All elected officials at all levels in Cuba are subject to re-call by the people anytime during their term in office.
The current Constitution of Cuba, designed to institutionalize the revolution, was adopted, in February 1976 after a referendum where it received overwhelming support. It took effect on 24 February 1976.
In 1992, after the collapse of the Eastern Bloc and the resultant economic crisis of the Special Period, a constitutional amendment removed certain limitations on foreign investment and granted foreign corporations a limited right to own property on the island if they established joint ventures with the government. Another amendment established that Cuba is a secular state rather than an atheist state, prompting an expansion of local participation in religious observance, increased social service work on the part of sectarian international charities, and public recognition of religious pluralism.
In 2002, the constitution was amended to stipulate that the socialistic system was permanent and irrevocable. This amended constitution called for a centralized control of the market and re-committed the state to providing its citizens with access to free education and health care. The state was further granted the power to regulate the activities of religious institutions and the private ownership of media was prohibited.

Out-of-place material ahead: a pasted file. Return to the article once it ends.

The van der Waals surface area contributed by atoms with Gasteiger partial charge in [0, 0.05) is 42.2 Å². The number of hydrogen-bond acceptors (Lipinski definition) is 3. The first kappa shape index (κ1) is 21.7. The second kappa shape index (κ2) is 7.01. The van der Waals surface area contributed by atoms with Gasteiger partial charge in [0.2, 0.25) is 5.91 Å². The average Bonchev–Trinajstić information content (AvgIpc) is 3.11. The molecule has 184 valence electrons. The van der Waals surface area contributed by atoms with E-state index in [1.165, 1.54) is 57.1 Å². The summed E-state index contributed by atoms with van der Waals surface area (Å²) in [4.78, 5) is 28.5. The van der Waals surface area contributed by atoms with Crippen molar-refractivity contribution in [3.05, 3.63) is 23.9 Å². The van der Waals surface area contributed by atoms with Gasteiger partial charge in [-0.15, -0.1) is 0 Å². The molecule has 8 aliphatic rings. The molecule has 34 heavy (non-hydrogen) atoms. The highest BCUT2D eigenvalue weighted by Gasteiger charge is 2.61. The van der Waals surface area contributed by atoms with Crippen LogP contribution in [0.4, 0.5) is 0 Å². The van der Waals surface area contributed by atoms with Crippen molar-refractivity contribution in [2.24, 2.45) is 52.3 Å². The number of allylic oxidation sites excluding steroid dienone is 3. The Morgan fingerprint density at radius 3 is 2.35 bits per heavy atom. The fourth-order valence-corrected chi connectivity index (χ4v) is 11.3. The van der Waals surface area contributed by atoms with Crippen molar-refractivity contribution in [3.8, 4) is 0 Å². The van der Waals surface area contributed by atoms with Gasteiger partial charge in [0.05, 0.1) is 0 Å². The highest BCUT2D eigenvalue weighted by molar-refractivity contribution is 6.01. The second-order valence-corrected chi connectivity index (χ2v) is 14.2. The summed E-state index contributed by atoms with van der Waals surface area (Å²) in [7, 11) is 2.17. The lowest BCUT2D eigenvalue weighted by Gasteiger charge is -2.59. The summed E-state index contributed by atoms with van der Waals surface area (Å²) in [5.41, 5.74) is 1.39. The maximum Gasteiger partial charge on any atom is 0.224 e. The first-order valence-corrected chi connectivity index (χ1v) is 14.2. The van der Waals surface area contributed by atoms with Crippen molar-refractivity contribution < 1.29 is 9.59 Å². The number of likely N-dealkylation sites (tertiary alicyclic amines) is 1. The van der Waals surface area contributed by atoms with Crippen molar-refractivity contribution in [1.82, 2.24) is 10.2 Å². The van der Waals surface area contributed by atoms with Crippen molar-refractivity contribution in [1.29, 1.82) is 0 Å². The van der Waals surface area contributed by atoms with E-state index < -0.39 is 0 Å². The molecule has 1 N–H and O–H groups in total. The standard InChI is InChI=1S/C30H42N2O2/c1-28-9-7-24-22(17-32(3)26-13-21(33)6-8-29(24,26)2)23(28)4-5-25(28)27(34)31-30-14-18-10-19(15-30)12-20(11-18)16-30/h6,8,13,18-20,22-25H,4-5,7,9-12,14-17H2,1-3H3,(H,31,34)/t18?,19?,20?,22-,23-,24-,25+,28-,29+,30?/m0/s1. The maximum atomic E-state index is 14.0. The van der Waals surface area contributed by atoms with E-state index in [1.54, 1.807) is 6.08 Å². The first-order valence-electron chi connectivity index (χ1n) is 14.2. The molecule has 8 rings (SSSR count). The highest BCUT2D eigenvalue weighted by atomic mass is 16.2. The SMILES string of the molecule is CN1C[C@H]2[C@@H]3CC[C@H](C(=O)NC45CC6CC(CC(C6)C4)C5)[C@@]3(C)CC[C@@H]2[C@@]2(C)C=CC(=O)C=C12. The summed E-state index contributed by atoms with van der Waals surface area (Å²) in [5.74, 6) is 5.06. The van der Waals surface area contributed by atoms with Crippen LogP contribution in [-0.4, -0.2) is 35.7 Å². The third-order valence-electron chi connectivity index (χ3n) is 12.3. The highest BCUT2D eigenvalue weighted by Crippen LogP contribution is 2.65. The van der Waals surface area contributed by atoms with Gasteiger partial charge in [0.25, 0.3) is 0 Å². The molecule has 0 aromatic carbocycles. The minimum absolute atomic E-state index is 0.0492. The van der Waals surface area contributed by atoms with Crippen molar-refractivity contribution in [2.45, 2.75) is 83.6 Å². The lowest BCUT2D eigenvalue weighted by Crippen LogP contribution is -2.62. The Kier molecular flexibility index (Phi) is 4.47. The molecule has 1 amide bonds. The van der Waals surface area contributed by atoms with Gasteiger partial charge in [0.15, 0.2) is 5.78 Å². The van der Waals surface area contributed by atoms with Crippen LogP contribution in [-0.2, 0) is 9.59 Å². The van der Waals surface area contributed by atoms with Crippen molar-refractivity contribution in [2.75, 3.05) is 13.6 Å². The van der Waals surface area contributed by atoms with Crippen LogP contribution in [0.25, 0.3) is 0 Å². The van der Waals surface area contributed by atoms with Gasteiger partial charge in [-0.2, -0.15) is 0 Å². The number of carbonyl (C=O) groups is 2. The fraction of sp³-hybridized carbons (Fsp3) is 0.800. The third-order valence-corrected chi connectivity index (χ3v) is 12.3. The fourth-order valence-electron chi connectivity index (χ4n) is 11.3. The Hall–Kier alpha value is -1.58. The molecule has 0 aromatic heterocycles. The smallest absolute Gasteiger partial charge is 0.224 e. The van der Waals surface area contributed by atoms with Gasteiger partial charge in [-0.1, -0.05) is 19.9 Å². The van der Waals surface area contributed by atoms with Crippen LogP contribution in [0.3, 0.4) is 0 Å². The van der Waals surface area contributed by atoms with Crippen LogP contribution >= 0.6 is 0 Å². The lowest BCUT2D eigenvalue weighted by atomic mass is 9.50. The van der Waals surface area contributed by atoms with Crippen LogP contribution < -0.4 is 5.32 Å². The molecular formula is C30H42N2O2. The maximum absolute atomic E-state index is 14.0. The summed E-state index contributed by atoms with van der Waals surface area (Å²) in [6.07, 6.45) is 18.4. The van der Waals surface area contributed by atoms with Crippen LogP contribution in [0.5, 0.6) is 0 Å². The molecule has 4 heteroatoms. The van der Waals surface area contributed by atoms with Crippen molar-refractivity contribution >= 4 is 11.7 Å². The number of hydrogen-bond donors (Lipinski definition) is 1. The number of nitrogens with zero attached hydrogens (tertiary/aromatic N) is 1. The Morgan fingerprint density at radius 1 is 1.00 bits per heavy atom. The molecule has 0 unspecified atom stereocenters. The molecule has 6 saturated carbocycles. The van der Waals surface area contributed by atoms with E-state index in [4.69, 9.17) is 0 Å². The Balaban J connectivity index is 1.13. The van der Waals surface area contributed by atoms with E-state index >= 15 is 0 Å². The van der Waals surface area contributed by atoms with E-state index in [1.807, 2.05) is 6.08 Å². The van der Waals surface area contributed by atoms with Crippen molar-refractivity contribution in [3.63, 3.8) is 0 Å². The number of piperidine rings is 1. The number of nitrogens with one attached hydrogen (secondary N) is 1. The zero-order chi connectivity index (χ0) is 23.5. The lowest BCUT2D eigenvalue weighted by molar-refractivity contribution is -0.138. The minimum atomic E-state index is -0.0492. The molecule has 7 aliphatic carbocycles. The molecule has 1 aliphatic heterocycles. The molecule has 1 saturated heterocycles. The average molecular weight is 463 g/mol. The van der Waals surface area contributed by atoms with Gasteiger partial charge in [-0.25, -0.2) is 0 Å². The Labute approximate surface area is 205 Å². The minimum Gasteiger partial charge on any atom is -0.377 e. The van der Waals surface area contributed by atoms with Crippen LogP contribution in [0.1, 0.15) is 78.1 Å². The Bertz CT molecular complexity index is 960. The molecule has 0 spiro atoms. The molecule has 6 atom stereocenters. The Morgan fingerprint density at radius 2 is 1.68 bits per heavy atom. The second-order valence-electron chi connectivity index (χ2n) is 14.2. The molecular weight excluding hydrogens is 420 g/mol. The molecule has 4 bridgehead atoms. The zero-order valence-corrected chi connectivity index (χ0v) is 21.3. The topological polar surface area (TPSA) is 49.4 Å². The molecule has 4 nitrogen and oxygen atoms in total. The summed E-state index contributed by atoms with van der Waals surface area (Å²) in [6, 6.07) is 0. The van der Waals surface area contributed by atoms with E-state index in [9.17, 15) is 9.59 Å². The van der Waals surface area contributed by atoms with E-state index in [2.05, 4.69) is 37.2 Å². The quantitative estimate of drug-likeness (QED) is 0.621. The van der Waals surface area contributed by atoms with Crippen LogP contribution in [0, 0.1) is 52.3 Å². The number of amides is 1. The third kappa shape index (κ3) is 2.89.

Role of the Communist Party of Cuba
The Communist Party of Cuba (PCC) is a Communist party of the Marxist-Leninist model. The Cuban constitution ascribes the role of the Party to be the “leading force of society and of the state.” No party is permitted to campaign or endorse candidates for election, including the Communist Party. The CPC’s role is one of guidance, supervision and of guarantor of participatory democracy. Candidates are elected on an individual referendum basis without formal party affiliation, although elected assemblies predominantly consist of members of the dominant party alongside non-affiliated candidates.
“Cubans do not claim having achieved a level of democratic development that cannot be surpassed. On the contrary, various important innovations have been introduced to the system and to its methods and mechanisms and they are making constant efforts to improve it. Achieving full, true and systematic participation by the people in the management and control of society – which is the essence of democracy – is a goal whose achievement should be sought incessantly.”
Canadian author, journalist and lecturer ARNOLD AUGUST, author of “Democracy in Cuba and the 1997-98 Elections” and “Cuba and its Neighbours: Democracy in Motion” is an excellent source for greater knowledge of Cuban Democracy and the Electoral Process.